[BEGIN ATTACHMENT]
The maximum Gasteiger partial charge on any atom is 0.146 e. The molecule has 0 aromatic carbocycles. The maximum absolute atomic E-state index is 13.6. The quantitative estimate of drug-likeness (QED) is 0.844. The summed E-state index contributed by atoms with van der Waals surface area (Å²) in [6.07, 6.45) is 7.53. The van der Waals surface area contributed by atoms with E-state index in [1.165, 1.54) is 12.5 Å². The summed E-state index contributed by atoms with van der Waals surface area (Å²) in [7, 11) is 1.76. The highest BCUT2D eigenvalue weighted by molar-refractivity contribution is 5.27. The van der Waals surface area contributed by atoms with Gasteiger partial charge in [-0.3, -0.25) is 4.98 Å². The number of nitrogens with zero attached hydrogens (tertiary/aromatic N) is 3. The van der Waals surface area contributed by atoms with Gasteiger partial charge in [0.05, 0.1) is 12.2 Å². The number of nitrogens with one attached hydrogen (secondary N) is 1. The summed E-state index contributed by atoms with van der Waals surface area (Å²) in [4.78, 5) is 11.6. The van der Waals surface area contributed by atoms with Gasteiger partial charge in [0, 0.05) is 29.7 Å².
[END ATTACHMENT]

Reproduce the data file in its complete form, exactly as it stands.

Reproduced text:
The maximum Gasteiger partial charge on any atom is 0.146 e. The molecule has 0 aromatic carbocycles. The maximum absolute atomic E-state index is 13.6. The quantitative estimate of drug-likeness (QED) is 0.844. The summed E-state index contributed by atoms with van der Waals surface area (Å²) in [6.07, 6.45) is 7.53. The van der Waals surface area contributed by atoms with E-state index in [1.165, 1.54) is 12.5 Å². The summed E-state index contributed by atoms with van der Waals surface area (Å²) in [7, 11) is 1.76. The highest BCUT2D eigenvalue weighted by molar-refractivity contribution is 5.27. The van der Waals surface area contributed by atoms with Gasteiger partial charge in [-0.3, -0.25) is 4.98 Å². The number of nitrogens with zero attached hydrogens (tertiary/aromatic N) is 3. The van der Waals surface area contributed by atoms with Gasteiger partial charge in [0.05, 0.1) is 12.2 Å². The number of nitrogens with one attached hydrogen (secondary N) is 1. The summed E-state index contributed by atoms with van der Waals surface area (Å²) in [4.78, 5) is 11.6. The van der Waals surface area contributed by atoms with Gasteiger partial charge in [0, 0.05) is 29.7 Å².